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Gavin Gong, Dara Entekhabi, and Judah Cohen

Abstract

Numerous studies have hypothesized that surface boundary conditions or other external mechanisms drive the hemispheric mode of atmospheric variability known as the Arctic Oscillation (AO), or its regional counterpart, the North Atlantic Oscillation (NAO). However, no single external factor has emerged as the dominant forcing mechanism, which has led, in part, to the characterization of the AO–NAO as a fundamental internal mode of the atmospheric system. Nevertheless, surface forcings may play a considerable role in modulating, if not driving, the AO–NAO mode. In this study, a pair of large-ensemble atmospheric GCM experiments (with SST climatology), one with prescribed climatological snow mass and another with freely varying snow mass, is conducted to investigate the degree to which the AO–NAO is modulated by interannual variability of surface snow conditions. Statistical analysis of the results indicates that snow anomalies are not required to produce the AO–NAO mode of variability. Nevertheless, interannual variations in snow mass are found to exert a modulating influence on the AO–NAO mode. Snow variations excite the AO pattern over the North Atlantic sector, produce correlated hemispheric AO features throughout the troposphere and stratosphere, and generate autumn sea level pressure anomalies over Siberia that evolve into the winter AO–NAO. These numerical modeling results are consistent with previous observational analyses that statistically link the AO–NAO mode with the Siberian high and associated snow cover variations.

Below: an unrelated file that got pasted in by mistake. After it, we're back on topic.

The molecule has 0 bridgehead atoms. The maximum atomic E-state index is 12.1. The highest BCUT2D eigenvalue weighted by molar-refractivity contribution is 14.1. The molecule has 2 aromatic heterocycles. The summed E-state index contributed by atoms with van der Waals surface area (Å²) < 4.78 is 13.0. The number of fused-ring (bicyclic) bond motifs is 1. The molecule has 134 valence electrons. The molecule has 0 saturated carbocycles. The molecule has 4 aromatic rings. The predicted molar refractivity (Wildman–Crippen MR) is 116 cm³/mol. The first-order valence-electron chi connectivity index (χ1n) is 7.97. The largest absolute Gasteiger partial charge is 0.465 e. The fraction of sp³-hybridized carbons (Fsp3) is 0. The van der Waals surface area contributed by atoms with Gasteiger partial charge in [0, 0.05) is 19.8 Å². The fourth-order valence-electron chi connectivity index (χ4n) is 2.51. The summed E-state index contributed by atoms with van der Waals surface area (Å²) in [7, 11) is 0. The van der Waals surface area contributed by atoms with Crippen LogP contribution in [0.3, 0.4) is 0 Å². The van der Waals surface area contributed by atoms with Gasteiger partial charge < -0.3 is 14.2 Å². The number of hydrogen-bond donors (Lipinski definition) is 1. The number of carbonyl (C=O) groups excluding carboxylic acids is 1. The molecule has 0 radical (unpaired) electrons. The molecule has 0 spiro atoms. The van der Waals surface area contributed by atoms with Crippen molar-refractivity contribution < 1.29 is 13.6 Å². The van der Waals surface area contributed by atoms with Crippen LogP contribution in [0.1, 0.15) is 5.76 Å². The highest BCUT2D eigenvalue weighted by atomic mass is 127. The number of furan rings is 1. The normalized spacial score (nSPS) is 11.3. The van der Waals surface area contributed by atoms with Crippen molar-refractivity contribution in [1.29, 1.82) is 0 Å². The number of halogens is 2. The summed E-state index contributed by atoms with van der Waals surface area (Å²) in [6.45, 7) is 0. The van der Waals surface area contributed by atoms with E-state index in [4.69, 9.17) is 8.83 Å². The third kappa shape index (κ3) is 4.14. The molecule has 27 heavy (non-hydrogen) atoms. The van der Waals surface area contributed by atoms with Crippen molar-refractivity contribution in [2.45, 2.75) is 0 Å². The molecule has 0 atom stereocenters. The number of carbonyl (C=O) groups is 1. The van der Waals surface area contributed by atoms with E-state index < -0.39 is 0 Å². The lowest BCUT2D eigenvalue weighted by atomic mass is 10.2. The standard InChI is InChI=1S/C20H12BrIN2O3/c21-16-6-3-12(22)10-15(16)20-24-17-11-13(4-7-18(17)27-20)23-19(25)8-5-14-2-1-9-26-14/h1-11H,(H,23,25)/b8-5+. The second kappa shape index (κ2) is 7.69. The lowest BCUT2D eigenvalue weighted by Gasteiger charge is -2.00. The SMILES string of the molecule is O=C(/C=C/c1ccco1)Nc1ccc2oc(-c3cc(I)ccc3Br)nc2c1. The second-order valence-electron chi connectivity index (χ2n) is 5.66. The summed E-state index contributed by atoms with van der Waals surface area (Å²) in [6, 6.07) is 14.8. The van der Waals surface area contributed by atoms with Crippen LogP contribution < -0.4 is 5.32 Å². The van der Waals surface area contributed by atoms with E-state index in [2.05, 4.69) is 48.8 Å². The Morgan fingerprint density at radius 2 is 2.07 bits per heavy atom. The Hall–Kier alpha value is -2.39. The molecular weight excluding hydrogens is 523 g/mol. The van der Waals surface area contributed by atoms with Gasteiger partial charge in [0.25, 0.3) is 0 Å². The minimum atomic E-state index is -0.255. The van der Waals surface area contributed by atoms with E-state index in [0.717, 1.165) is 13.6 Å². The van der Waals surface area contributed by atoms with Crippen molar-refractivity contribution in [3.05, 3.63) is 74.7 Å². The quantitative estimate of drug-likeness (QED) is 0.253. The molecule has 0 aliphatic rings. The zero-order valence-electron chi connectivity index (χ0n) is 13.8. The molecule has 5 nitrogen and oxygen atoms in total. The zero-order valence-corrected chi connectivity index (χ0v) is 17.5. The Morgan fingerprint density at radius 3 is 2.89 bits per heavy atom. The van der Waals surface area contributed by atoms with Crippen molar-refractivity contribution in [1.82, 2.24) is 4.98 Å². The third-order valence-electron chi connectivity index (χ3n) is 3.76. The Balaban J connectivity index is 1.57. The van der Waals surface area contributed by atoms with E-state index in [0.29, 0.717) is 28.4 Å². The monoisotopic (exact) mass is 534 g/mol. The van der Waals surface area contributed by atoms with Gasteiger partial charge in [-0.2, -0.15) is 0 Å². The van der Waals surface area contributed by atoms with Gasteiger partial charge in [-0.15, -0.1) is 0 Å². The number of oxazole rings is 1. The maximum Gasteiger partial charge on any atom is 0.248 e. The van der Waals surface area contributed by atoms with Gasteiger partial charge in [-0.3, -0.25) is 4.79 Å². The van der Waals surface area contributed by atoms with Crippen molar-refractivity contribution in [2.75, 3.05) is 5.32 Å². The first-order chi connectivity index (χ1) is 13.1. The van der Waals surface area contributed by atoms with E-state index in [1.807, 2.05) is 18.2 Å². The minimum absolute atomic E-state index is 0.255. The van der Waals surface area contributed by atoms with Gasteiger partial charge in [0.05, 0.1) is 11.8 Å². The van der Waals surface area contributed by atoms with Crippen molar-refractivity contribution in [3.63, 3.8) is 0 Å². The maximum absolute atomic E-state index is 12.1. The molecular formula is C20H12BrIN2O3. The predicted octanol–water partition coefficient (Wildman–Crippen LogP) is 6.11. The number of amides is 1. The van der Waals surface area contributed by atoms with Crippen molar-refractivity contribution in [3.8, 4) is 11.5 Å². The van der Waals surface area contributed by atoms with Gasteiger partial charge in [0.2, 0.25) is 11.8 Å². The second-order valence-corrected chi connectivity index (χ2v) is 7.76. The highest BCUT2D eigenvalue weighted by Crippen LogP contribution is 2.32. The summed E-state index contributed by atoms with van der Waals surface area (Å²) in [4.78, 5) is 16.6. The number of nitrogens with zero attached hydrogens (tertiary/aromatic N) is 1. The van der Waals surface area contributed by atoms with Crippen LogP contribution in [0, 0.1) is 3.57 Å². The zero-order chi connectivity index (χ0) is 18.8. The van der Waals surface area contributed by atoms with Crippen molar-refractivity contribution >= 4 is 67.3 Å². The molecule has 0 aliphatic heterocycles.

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Gavin Gong, Dara Entekhabi, and Judah Cohen

Abstract

Wintertime Northern Hemisphere climate variability is investigated using large-ensemble (20) numerical GCM simulations. Control simulations with climatological surface (land and ocean) conditions indicate that the Arctic Oscillation (AO) is an internal mode of the Northern Hemisphere atmosphere, and that it can be triggered through a myriad of perturbations. In this study the role of autumn land surface snow conditions is investigated. Satellite observations of historical autumn–winter snow cover are applied over Siberia as model boundary conditions for two snow-forced experiments, one using the highest observed autumn snow cover extent over Siberia (1976) and another using the lowest extent (1988). The ensemble-mean difference between the two snow-forced experiments is computed to evaluate the climatic response to Siberian snow conditions. Experiment results suggest that Siberian snow conditions exert a modulating influence on the predominant wintertime Northern Hemisphere (AO) mode. Furthermore, an atmospheric teleconnection pathway is identified, involving well-known wave–mean flow interaction processes throughout the troposphere and stratosphere. Anomalously high Siberian snow increases local upward stationary wave flux activity, weakens the stratospheric polar vortex, and causes upper-troposphere stationary waves to refract poleward. These related stationary wave and mean flow anomalies propagate down through the troposphere via a positive feedback, which results in a downward-propagating negative AO anomaly during the winter season from the stratosphere to the surface. This pathway provides a physical explanation for how regional land surface snow anomalies can influence winter climate on a hemispheric scale. The results of this study may potentially lead to improved predictions of the winter AO mode, based on Siberian snow conditions during the preceding autumn.

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Gavin Gong, Dara Entekhabi, and Guido D. Salvucci

Abstract